Shein is ready to be taken seriously, and analysts say the fast fashion giant's reported initial public offering is part of its plan to get there.
While the company faces increased competition from discount players in the U.S. market, an IPO could be a bid to gain momentum and increase its relevance, according to multiple industry analysts.
The IPO move was reported by multiple media outlets Tuesday, but Shein declined to comment on the matter. The offering could come as early as 2024, the reports stated.
Neil Saunders, a managing director and retail analyst for GlobalData, said in an email to Fashion Dive that the IPO is part of the formalization of Shein. The move could arguably position the company to expand more quickly, Saunders said, after a period of already-rapid growth.
Though Shein generally declines to disclose financial figures, the company reported about $1.38 billion in revenue in the U.K. from September 2021 to December 2022. A May report from the Wall Street Journal found that Shein reached a $66 billion valuation, after it closed a $2 billion funding round. The IPO could be valued even higher.
The IPO could also give Shein more credibility, according to Sunny Zheng, an analyst for Coresight Research.
“Using [an] IPO to raise funds can [help Shein] better cope with competition in the industry,” Zheng said in an email. “The funds generated from the IPO can be used for various purposes such as expansion, research and development, marketing, acquisitions, or paying off debts… Shein needs more capital to expand itself and consolidate some industry players.”
Shein was founded in 2012, but in 2015 its CEO shifted the business model and it gained increased popularity in the fast fashion space in 2020, which was further aided by the pandemic’s e-commerce boom, according to a report from Business Insider.
Now Shein faces more competition in the online fast fashion space, particularly from Temu, which launched in September 2022.
Temu surpassed Shein in sales in June, according to data from Earnest Analytics.
Earnest creates a “share of wallet analysis,” which isolates spending by a brand’s existing customers across its competitors. In a November report, the analytics firm found that typical Shein customers were spending 35% of the amount of money they would usually spend on discount e-commerce at Temu, up from 20% in April.
The Shein and Temu rivalry also resulted in two legal fights. In December 2022, Shein sued Temu over allegedly violating Shein’s trademarks and mimicking it on social media. Months later, Temu sued Shein for violating U.S. antitrust laws and bullying suppliers to coerce them to avoid doing business with Temu. Both cases, filed in different courts, were dismissed on the same day in October, with each company agreeing to step away.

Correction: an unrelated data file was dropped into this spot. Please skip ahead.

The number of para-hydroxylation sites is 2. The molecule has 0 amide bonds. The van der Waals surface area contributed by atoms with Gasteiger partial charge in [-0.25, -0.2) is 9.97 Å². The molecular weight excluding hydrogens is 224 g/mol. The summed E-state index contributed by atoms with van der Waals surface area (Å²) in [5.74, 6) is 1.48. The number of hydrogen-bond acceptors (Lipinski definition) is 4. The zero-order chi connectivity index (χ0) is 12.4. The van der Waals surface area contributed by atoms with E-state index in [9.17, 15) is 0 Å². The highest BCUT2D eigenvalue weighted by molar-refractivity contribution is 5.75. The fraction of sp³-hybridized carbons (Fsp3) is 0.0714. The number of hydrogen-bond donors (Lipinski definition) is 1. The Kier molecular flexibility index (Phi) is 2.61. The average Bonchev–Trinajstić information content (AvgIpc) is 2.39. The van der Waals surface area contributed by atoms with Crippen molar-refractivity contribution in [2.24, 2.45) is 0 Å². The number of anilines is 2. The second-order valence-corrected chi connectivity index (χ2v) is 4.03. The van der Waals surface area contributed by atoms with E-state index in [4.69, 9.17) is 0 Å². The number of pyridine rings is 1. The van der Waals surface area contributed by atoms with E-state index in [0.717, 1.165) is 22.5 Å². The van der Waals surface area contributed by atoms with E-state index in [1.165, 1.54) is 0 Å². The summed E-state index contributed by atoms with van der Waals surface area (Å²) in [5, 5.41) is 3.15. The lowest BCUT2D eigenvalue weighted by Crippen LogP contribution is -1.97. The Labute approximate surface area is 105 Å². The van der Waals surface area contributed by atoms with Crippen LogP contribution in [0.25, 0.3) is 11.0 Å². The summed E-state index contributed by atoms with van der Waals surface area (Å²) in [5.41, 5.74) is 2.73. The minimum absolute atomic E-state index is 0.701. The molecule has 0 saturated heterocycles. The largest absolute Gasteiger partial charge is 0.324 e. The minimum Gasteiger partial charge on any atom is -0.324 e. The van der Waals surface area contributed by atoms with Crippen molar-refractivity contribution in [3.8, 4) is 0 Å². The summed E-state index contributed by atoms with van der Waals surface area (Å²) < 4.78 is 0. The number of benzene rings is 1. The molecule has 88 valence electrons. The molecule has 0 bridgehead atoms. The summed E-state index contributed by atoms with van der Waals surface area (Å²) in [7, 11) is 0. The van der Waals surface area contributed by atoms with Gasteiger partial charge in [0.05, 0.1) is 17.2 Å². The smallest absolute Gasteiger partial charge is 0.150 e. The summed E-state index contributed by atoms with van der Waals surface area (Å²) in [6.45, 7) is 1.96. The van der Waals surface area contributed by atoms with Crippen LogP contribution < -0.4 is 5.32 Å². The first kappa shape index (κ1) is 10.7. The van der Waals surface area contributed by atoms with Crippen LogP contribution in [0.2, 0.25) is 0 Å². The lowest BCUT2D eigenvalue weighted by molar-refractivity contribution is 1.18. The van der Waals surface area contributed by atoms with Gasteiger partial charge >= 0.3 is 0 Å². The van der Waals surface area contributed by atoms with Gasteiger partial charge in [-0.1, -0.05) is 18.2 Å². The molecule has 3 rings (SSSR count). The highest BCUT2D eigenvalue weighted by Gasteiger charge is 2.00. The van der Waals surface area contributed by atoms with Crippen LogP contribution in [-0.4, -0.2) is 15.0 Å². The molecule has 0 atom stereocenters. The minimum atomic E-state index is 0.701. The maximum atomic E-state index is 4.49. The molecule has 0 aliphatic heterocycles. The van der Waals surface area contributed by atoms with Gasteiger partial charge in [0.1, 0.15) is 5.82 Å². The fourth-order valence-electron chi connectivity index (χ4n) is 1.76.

Beyond Temu, Earnest found that Shein shoppers were shifting their spending to the newly launched TikTok Shop. The cohort of TikTok shoppers spent 63% of their discount e-commerce spending on the TikTok shop, which the Earnest report suggests had an impact on Shein. For the first 18 days of November, Shein customers allocated 47% of their e-commerce discount spending on the platform, down from 80% in April, when TikTok Shop launched. Temu didn’t experience this same effect, per Earnest.
“Shein looks vulnerable in the face of TikTok Shop,” an Earnest spokesperson said in an email. “We were surprised by how fast TikTok Shop picked up Shein customers’ share of discount wallet. More interesting, once shoppers start shopping at TikTok Shop, they quickly shift spend away from Shein — spending at Shein was down 80% YoY in the first 13 days of November among customers who have ever made a purchase on the TikTok Shop.”
“[Shein] is moving beyond being a site for cheap fashion to offering a wider range of products and price points,” Saunders said. “...As part of this, the manufacturing and sourcing base is likely to become more diversified and globalized.”
Part of the filing process will involve Shein discussing its supply chain and how the business works, according to Saunders, which will place more scrutiny on the ethical dimensions of the company, which have frequently come into question.
While Congress called on the Securities and Exchange Commission to halt the IPO bid until Shein proves it doesn’t use forced labor in its supply chain, it remains to be seen whether the SEC finds this necessary, per Saunders. He said Shein will likely have thought this through before filing.
“Shein will talk about the ethical aspects of its business but, at the end of the day, it is a huge fashion player,” Saunders said. “By its very nature it has an impact on the environment. That said, Shein is no different in this regard to any other major corporation, so it can’t be judged too harshly. But there is an inherent conflict between driving for constant growth and being totally focused on sustainability. This will be something of a tightrope to walk in any IPO as Shein will need to focus on the returns it can make investors and its environmental credentials.”